Apps are easily the biggest draw of owning a smartphone, but unfortunately, they can also be what hinders the performance of our devices, too. AVG anonymously collected data from over 1 million smartphone and tablet users to measure just which apps drained battery the fastest and used up the most storage space, and the results are pretty interesting.
A recently uncovered bug in Chrome showed that Google’s browser was unnecessarily using too much battery on laptop computers due to the way Chrome handled PC processors when it was idling. Chrome sets the processor tick rate at 1 millisecond, even when it’s just sitting in the background not doing anything, which can cause up to an extra 25% battery drain on some hardware. Other browsers, like Microsoft’s Internet Explorer, keep the CPU tick rate at the default 15.625 milliseconds when it isn’t doing intensive tasks.
Experiencing some excessive battery drain? Hangouts may be the culprit. With the 2.1 version of Hangouts, users have been noticing the app is really punishing battery life. On the Google Product Forums, people have started chatting about it and Google is listening. The engineers reportedly found a potential fix for the bug. When any fix will be issued, no one knows. But hopefully they do so before mass riots ensue. Damn you, Hangouts.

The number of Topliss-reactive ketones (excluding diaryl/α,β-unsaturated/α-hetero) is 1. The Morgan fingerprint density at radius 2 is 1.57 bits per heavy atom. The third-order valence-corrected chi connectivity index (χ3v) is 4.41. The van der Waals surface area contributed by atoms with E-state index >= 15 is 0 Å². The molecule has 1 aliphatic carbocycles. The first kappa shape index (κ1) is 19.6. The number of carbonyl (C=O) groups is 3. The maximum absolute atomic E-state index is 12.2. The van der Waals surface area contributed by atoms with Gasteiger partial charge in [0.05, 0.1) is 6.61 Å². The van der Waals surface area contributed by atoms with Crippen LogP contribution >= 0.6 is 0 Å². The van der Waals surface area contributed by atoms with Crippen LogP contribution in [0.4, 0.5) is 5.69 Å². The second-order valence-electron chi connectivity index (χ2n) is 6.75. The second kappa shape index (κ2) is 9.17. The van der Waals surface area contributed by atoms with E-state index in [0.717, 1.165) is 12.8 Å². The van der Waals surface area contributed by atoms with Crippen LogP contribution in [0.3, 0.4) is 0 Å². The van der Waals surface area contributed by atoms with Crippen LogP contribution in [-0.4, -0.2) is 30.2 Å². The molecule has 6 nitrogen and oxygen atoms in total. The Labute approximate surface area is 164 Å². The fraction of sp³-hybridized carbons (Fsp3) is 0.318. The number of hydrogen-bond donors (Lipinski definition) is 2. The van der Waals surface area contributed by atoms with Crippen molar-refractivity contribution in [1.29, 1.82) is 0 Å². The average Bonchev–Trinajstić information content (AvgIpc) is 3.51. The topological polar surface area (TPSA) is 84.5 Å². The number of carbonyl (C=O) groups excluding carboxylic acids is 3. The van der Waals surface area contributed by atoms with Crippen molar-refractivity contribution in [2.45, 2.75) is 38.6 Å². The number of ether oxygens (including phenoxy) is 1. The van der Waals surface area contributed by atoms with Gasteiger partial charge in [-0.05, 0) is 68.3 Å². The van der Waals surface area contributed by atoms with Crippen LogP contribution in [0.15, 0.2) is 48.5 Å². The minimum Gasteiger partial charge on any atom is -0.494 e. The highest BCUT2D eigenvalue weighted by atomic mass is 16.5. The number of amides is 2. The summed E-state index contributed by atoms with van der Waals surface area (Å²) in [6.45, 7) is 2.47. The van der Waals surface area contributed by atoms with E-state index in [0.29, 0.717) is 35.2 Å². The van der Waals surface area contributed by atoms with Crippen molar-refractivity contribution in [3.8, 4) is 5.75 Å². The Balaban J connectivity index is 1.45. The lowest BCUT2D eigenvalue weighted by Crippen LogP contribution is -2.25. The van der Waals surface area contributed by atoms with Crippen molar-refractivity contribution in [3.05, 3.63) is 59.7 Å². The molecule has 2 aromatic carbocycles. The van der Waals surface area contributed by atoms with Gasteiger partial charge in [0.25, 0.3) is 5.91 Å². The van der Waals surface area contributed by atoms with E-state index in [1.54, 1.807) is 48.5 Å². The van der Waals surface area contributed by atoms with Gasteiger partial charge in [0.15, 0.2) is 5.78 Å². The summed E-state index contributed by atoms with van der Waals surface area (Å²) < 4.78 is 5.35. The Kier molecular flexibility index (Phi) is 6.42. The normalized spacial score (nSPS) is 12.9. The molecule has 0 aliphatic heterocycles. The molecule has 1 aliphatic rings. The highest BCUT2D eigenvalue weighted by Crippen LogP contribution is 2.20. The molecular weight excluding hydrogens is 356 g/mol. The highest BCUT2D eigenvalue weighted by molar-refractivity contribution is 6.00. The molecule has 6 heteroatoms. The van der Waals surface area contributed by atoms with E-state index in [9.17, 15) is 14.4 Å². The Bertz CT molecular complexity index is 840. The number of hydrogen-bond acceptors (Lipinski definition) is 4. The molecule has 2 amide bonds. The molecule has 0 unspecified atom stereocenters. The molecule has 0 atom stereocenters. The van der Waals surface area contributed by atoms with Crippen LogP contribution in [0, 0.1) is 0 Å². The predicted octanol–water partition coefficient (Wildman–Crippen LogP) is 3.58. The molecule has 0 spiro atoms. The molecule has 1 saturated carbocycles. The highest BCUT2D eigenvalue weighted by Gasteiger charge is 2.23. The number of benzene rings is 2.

Source: Google Product Forums
We all understand there are things we do on our phones that will drain the battery faster. Streaming video, playing games, and using the GPS all cause the juice to flow out faster than we’d like. When we put our phone to sleep though, we expect the battery to drain very slowly. Software glitches can ruin that dream, sometimes emptying the battery in as little as a few hours. Researchers at Purdue have decided enough is enough, and set out to try to identify and mitigate the problems the bugs cause.
Read about what they found, and how they plan to fix it, after the break.
Android users on the T-mobile network may be in for a shock, as a sudden and violent drop in battery life appears to be sweeping across the board. There is a thread on the T-mobile forums addressing the issue, but employees seem to be at a loss. There is a suspicion that changes to the 2G/3G data modes may be the culprit, though T-mobile needs any and all input from users experiencing issues. If this is, in fact, an issue with the network, it may be some time before T-mobile sees a resolution. If you’re one of the unlucky few, let us know in the comments below!